Rain and Zoe (Jordan Benjamin and Mei Henri respectively) are a couple of young disaffected neighbours who use Rain’s late father’s motor bike (one of those neat but noteworthy pieces of theatrical inventiveness) to embark on an unauthorised road trip — ostensibly to join an environmental protest at which Zoe believes her activist mother might be engaged in important work. Along the way, we discover that Rain has regular in-head conversations with his cool biker dad who is brought to life (along with several other notably successful characters including a frog and an hilarious IT geek) by Richard Holt. Zoe too has mentally transposed her missing mother onto the entirely more dependable and predictable (celestial) body the Moon, played with a suitably austere and detached aloofness by Salma Shaw complete with illuminated ukulele.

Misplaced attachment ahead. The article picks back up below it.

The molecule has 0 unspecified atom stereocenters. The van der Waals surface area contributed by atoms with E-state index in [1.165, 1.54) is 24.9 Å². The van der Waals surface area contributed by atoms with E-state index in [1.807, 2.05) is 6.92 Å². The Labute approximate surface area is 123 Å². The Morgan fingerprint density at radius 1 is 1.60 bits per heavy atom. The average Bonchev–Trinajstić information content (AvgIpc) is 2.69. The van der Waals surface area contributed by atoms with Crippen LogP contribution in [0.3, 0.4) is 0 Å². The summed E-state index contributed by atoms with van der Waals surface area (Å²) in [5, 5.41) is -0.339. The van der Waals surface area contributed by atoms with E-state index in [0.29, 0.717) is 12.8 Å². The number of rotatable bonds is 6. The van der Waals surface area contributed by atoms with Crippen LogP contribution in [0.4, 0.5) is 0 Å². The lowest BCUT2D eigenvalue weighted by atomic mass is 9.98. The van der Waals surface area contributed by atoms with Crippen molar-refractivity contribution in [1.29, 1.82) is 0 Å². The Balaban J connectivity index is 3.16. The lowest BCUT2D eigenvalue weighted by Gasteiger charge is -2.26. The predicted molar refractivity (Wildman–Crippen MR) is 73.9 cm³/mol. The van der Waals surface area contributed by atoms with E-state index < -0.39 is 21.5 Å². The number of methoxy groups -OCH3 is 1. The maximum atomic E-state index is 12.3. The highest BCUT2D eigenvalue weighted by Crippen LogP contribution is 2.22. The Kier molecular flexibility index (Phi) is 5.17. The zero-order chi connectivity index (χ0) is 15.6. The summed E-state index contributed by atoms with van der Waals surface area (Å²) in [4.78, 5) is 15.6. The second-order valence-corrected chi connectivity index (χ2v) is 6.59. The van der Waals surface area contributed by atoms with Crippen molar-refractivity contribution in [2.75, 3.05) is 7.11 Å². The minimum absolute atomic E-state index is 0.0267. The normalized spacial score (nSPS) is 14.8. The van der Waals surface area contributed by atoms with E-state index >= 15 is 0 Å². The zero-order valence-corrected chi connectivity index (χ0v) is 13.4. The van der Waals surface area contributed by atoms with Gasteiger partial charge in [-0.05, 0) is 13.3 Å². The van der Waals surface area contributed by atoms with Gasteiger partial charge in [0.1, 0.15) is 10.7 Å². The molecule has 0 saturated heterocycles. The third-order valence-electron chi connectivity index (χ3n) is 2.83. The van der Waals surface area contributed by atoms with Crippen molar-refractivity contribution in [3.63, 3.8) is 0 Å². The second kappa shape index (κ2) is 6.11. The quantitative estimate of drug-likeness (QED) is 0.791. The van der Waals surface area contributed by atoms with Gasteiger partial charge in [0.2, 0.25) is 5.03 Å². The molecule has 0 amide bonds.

The pressure of their undertaking soon causes the young pair’s loosely-knit plans to unravel and give way to a series of fractious personal discoveries from which an awkward inter-dependence develops.
This reviewer cannot previously recall a revolve being deployed at this venue, which of itself is a considerable achievement given the extremely limited stage playing area. Projections too (whilst suffering some light bleaching on press night) were effective in adding energy to drive forward the sometimes tangential storyline. All-in-all, a real feather in the caps of the design team and technical crew.
Director Hersh Ellis has drawn-out of his performers (most especially the male cast members) the polishable and shine-worthy nuggets from the over-arching story and as an audience member you’ll certainly be charmed and get value for money at these seat prices.